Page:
PGR Virtual Poster Exhibition | Hayden Scott-Pratt and Sigrid Osborne

The 13th Annual Postgraduate Research Conference, hosted by the Doctoral College.

Hayden Scott-Pratt (PhD, FST) and Sigrid Osborne (MRes, FST) with this poster entitled: Unlikely allies: Combining archaeobotanical and metallurgical material in archaeological research. An example from the Iron Age settlement at Hengistbury Head.

Click the poster below to enlarge.

How can an investigation of plant material inclusions in metallurgical waste inform on the use of furnaces in the Iron Age at Hengistbury Head? This poster presents a novel approach to studying ancient metal production practices.  It focuses on a case study of material excavated from the Iron Age settlement at Hengistbury Head, Dorset. It shows how using the field of botany can support interpretations on a prehistoric metal production process. On investigating the metallurgical slag recovered at Hengistbury Head an unusual macroscopic inclusion deemed to be plant material was discovered. A sample of the slag with the plant inclusion was investigated looking for phytoliths, microscopic plant remains. Investigating smelting parameters and furnace construction in antiquity is fraught with difficulty. Previously the packing of a furnace with organic matter has been inferred from occasional plant imprints. The phytolith analysis proved that the slag contained microscopic and macroscopic plant remains. This is new evidence and alters the interpretation of how Iron Age furnaces on Hengistbury Head may have been constructed.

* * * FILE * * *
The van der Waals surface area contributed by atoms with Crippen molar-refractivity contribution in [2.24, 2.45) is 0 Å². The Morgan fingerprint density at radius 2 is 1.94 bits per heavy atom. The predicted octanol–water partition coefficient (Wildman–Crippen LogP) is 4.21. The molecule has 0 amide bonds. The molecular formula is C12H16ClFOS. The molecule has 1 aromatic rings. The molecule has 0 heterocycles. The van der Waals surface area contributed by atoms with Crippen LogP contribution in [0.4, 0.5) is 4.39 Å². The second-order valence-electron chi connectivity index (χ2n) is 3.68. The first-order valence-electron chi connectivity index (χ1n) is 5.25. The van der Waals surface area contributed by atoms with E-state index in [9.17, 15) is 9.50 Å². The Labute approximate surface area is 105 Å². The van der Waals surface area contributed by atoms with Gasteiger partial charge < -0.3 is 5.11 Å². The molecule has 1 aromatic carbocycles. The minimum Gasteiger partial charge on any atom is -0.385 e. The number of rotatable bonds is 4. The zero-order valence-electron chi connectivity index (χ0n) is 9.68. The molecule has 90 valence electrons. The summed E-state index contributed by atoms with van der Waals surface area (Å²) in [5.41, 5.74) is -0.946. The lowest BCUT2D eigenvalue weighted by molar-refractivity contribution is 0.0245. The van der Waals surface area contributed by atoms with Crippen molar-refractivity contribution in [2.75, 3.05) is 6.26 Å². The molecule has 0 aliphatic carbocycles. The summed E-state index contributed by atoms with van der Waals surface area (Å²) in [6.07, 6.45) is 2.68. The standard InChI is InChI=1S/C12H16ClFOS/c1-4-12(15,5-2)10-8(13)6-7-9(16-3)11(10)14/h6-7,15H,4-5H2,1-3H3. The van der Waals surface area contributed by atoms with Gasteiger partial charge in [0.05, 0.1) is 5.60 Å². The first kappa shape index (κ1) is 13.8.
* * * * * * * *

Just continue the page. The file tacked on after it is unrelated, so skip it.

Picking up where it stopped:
You can view the full poster exhibition and pre-recorded presentations on the conference webpage.

If this research has inspired you and you’d like to explore applying for a research degree please visit the postgraduate research web pages or contact the Doctoral College dedicated admissions team.